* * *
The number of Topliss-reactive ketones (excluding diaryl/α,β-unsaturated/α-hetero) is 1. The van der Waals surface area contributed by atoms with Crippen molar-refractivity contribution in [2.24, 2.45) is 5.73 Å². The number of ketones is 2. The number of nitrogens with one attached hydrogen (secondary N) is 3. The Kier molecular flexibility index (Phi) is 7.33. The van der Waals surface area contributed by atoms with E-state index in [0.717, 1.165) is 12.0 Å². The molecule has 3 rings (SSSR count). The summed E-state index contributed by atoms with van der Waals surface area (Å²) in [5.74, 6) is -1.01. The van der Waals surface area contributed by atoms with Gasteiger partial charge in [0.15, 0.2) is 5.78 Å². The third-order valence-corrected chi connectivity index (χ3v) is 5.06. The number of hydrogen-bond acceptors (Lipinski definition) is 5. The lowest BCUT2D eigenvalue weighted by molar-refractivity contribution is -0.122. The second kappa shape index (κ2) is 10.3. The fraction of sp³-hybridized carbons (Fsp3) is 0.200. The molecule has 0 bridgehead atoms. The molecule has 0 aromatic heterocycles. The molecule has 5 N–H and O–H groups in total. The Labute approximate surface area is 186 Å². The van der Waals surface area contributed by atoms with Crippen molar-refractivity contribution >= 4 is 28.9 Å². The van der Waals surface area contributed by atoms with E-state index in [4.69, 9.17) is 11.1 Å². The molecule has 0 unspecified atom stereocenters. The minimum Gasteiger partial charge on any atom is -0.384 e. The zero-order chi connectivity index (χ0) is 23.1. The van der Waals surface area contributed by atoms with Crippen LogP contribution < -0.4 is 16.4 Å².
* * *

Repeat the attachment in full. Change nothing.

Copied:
The number of Topliss-reactive ketones (excluding diaryl/α,β-unsaturated/α-hetero) is 1. The van der Waals surface area contributed by atoms with Crippen molar-refractivity contribution in [2.24, 2.45) is 5.73 Å². The number of ketones is 2. The number of nitrogens with one attached hydrogen (secondary N) is 3. The Kier molecular flexibility index (Phi) is 7.33. The van der Waals surface area contributed by atoms with E-state index in [0.717, 1.165) is 12.0 Å². The molecule has 3 rings (SSSR count). The summed E-state index contributed by atoms with van der Waals surface area (Å²) in [5.74, 6) is -1.01. The van der Waals surface area contributed by atoms with Gasteiger partial charge in [0.15, 0.2) is 5.78 Å². The third-order valence-corrected chi connectivity index (χ3v) is 5.06. The number of hydrogen-bond acceptors (Lipinski definition) is 5. The lowest BCUT2D eigenvalue weighted by molar-refractivity contribution is -0.122. The second kappa shape index (κ2) is 10.3. The fraction of sp³-hybridized carbons (Fsp3) is 0.200. The molecule has 0 bridgehead atoms. The molecule has 0 aromatic heterocycles. The molecule has 5 N–H and O–H groups in total. The Labute approximate surface area is 186 Å². The van der Waals surface area contributed by atoms with Crippen molar-refractivity contribution >= 4 is 28.9 Å². The van der Waals surface area contributed by atoms with E-state index in [4.69, 9.17) is 11.1 Å². The molecule has 0 unspecified atom stereocenters. The minimum Gasteiger partial charge on any atom is -0.384 e. The zero-order chi connectivity index (χ0) is 23.1. The van der Waals surface area contributed by atoms with Crippen LogP contribution < -0.4 is 16.4 Å².